Law Offices of Olga Zalomiy offers variety of trademark services in the US and abroad:
-trademark registration in the US and abroad;
-response to examiner’s office actions;
-trademark audit;
-protection of trademark owner’s rights before federal and state courts, and Trademark Trial and Appeal Board;
– protection of trademark owner’s rights in domain name dispute proceedings;
-draft trademark licensing and assignment agreements;
-anti-counterfeiting and trademark enforcement.

Below are some frequently asked questions about trademarks:
Can I trademark my idea?
Trademark law doesn’t protect ideas. (You might be thinking of patents, which protect inventions.)

So what can I trademark?
Trademark law protects the use of designations that identify and distinguish goods and services. (“Trademarks” cover products and “service marks” cover services.)
The following types of designations can be the subject of trademarks and service marks:
• Words and product/service names (iPod, Dr Pepper)
• Phrases/slogans (Intel Inside, Just Do It, The Good Hands People)
• Character names (Tarzan, Indiana Jones)
• Two dimensional logos (the Nike “swoosh,” the McDonald’s golden arches)
• Three dimensional shapes (the Coke bottle, the Toblerone candy bar)
• Colors (when used in conjunction with particular products, such as a green-gold color for dry cleaning pads)
• Smells (plumeria-scented thread)
• Sounds (the roar of the MGM lion, the Apple Mac startup chime)

Do I need to register my trademarks?
You don’t have to, but it’s a VERY good idea.
Trademarks can be protected under US federal law, under state statutes, and under state common law. You don’t have to register your mark with the federal government in order to protect it, but federal registration offers many significant advantages.
Federal registration provides the trademark owner with:
• prima facie evidence of the validity of the mark,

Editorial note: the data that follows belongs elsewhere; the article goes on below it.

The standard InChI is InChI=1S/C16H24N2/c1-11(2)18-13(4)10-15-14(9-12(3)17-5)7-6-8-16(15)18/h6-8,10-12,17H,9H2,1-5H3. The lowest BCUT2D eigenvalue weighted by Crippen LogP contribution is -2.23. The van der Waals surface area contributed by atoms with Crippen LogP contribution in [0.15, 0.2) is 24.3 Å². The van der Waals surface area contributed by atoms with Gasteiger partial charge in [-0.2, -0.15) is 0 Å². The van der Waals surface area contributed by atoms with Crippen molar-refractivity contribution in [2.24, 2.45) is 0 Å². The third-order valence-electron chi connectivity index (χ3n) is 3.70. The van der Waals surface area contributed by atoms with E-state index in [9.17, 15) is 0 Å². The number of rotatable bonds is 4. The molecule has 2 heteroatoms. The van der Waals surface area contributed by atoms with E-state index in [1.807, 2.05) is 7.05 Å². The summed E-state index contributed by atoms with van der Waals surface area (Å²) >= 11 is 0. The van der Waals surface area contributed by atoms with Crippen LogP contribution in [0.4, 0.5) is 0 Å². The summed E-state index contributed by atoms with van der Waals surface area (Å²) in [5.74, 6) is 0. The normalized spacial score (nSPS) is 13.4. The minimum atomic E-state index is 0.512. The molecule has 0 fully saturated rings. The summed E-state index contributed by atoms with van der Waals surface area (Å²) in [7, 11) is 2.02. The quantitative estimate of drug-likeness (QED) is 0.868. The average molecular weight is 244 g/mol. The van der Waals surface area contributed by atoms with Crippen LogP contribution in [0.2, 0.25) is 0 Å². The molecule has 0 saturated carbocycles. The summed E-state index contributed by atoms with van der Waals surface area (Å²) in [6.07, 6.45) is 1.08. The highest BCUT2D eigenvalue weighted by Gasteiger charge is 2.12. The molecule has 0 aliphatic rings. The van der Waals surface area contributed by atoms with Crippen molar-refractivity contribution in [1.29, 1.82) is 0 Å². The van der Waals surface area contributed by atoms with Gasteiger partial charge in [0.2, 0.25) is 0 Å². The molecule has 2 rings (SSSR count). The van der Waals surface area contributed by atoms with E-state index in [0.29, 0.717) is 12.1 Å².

• presumption of ownership, and
• the exclusive right to use the mark in connection with the goods and/or services specified in the application.
In five years after obtaining federal trademark registration, the owner may file a declaration with the US Patent and Trademark Office (USPTO) stating that the mark has been registered for five years and has been continually used by the owner during those five years. After the owner files this declaration, the mark automatically becomes “incontestable.” Incontestability is a conclusive proof that the mark was properly registered and of ownership of the trademark.
Also, although trademark registration in the US doesn’t directly give trademark rights in other countries, it can help support foreign registrations.
In addition, federal registration lets you ask the US Customs Service to block imports of counterfeit goods using your mark, and seize and destroy any pirate goods it finds.

Can I register a trademark for a product I haven’t made or sold yet?
Federal registration cannot protect a trademark that you haven’t actually used in commerce yet, because the registration will not issue until you start using the mark in commerce (and notify the USPTO using the proper form). The law, however, allows you to file an “intent to use” application to register a trademark that you have not started using yet. The advantage of filing the “intent to use” application is that the filing date will serve as the date of first use, which can be important if there’s a conflict with another mark.

How do I register a trademark?
It’s important to hire an attorney who specializes in trademark law to file your trademark application. Here’s why:
• At attorney can help you determine whether your proposed mark is registrable. For example, a proposed mark may not be viable because it is too generic.
• An attorney can conduct a thorough search to determine whether any existing marks are confusingly similar to your proposed mark. An attorney will not only search the database of the USPTO (which only shows federally registered trademarks) but will also search state trademark databases and unregistered marks.
• An attorney will prepare a description of goods and services covered by your proposed mark that will maximize the value of your mark.

How long does a trademark last?
In theory, a trademark can last “forever,” as long as you keep up with the paperwork and continue to use the mark to identify source of your goods or services. Unlike copyrights and patents, trademarks don’t automatically expire after a period of years.

If you have questions about trademark law, or want us to search or register a trademark for you, please contact us at 1 (310) 461-3776.